There's nothing more exhilarating on a summer night than fireworks. Be it at Salisbury Beach on Saturday night, or 4th of July in Portsmouth. But fireworks are dangerous...even the backyard kind. And I know from experience.

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When I was 13 years old, my dad decided to set off bottle rockets in the backyard on the 4th of July. The fuse didn't light the first he went back to light it again, and as soon as he sparked his lighter...BOOM! The bottle he was suing to fire the fireworks blew up in his face. He has cuts al over his arms, his face, and he nearly lost his thumb. My dad was lucky. But each year thousands of people are injured using something as harmless as sparklers. But that pales in comparison to the most dangerous fireworks you'll encounter this summer.

Now before you scoff at my story, just remember about 10,500 people in the United States are treated for fireworks-related injuries every year, peaking around the Fourth of July, according to The Seattle Times. KIRO says more than a third of people who suffered a hand injury from a firework had to have at least a partial amputation.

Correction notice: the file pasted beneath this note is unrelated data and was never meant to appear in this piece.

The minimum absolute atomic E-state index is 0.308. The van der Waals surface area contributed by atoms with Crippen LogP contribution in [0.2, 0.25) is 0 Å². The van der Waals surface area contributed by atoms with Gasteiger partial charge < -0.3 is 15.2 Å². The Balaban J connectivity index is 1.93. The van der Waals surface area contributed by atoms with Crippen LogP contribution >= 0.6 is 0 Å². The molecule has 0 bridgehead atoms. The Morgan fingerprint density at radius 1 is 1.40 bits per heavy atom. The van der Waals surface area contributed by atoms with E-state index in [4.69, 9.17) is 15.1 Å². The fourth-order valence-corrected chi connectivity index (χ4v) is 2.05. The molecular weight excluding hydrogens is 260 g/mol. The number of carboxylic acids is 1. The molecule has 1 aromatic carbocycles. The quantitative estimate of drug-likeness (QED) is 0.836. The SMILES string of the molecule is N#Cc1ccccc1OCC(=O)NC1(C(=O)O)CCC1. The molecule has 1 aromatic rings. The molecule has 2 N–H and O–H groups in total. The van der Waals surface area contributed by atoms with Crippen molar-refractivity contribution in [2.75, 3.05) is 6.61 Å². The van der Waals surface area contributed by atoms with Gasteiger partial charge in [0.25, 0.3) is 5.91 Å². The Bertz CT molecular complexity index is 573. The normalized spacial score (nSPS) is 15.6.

So what firework is responsible for this kind of devastation? According to a study in the American Journal of Emergency Medicine, shell-and-mortar-style fireworks are the single most dangerous.

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So as tempting as it is to buy up a bunch of those really cool looking fireworks that look like the could start WWIII, leave the heavy artillery to the professionals. Check back here a little closer to the 4th of July for a list of the best professional fireworks displays.